Effects of Spin on Tennis Ball Aerodynamics: An Experimental and Computational Study

Alam, F., Tio, W., Watkins, S., Subic, A. and Naser, J. (2007). Effects of Spin on Tennis Ball Aerodynamics: An Experimental and Computational Study. In: Peter Jacobs, Tim McIntyre, Matthew Cleary, David Buttsworth, David Mee, Rose Clements, Richard Morgan and Charles Lemckert, 16th Australasian Fluid Mechanics Conference (AFMC). 16th Australasian Fluid Mechanics Conference (AFMC), Gold Coast, Queensland, Australia, (324-327). 3-7 December, 2007.

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Author Alam, F.
Tio, W.
Watkins, S.
Subic, A.
Naser, J.
Title of paper Effects of Spin on Tennis Ball Aerodynamics: An Experimental and Computational Study
Conference name 16th Australasian Fluid Mechanics Conference (AFMC)
Conference location Gold Coast, Queensland, Australia
Conference dates 3-7 December, 2007
Proceedings title 16th Australasian Fluid Mechanics Conference (AFMC)
Place of Publication Brisbane, Australia
Publisher School of Engineering, The University of Queensland
Publication Year 2007
Year available 2007
Sub-type Fully published paper
ISBN 978-1-864998-94-8
Editor Peter Jacobs
Tim McIntyre
Matthew Cleary
David Buttsworth
David Mee
Rose Clements
Richard Morgan
Charles Lemckert
Start page 324
End page 327
Total pages 4
Collection year 2007
Language eng
Abstract/Summary The aerodynamic behaviour of a tennis ball is very complex and significantly differs from other sports balls due to its surface structures (fuzz, seam orientation etc). Relatively high rotational speeds (spin) make the aerodynamic properties of tennis balls even more complex. Although several studies have been conducted on drag and lift in steady state condition (no spin involved) by the author and others, little or no studies have been conducted on spin effects. The so called Magnus effect on a sphere is well known in fluid mechanics. It is believed that the spinning can affect aerodynamic drag and lift of a tennis ball thus the motion and flight path of the ball. Therefore, the primary objectives of this work are to study the spin effects using both experimental and computational methods. In order to achieve these objectives, a series of tennis balls were used to measure their aerodynamics forces as a function of wind speeds, seam orientation and spins. The experimental study was conducted in the RMIT Industrial Wind Tunnel. A computational study of a simplified tennis ball was also studied using commercial software ‘FLUENT’. The CFD results were compared with the experimental findings. Flow around the ball was visualised with smoke.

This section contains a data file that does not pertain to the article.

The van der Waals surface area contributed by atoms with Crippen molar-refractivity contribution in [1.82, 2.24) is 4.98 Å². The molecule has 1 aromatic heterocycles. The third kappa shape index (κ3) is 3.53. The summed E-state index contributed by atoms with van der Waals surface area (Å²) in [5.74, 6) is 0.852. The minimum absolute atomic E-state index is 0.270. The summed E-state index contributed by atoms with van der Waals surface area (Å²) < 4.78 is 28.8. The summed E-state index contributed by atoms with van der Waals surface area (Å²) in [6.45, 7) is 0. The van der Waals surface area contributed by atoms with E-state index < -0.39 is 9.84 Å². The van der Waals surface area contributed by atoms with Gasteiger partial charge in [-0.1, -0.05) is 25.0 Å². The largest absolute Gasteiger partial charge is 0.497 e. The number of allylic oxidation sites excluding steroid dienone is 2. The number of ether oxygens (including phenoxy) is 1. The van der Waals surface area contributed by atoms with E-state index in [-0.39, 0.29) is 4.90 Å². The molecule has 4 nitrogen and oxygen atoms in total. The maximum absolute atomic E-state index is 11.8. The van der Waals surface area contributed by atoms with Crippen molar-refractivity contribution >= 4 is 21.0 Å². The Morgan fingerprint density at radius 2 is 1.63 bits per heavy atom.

Subjects 290501 Mechanical Engineering
290200 Aerospace Engineering
Q-Index Code E1
Q-Index Status Provisional Code
Institutional Status Unknown

Document type: Conference Paper
Collection: 16th Australasian Fluid Mechanics Conference
 
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Created: Wed, 19 Dec 2007, 09:13:39 EST by Laura McTaggart on behalf of School of Engineering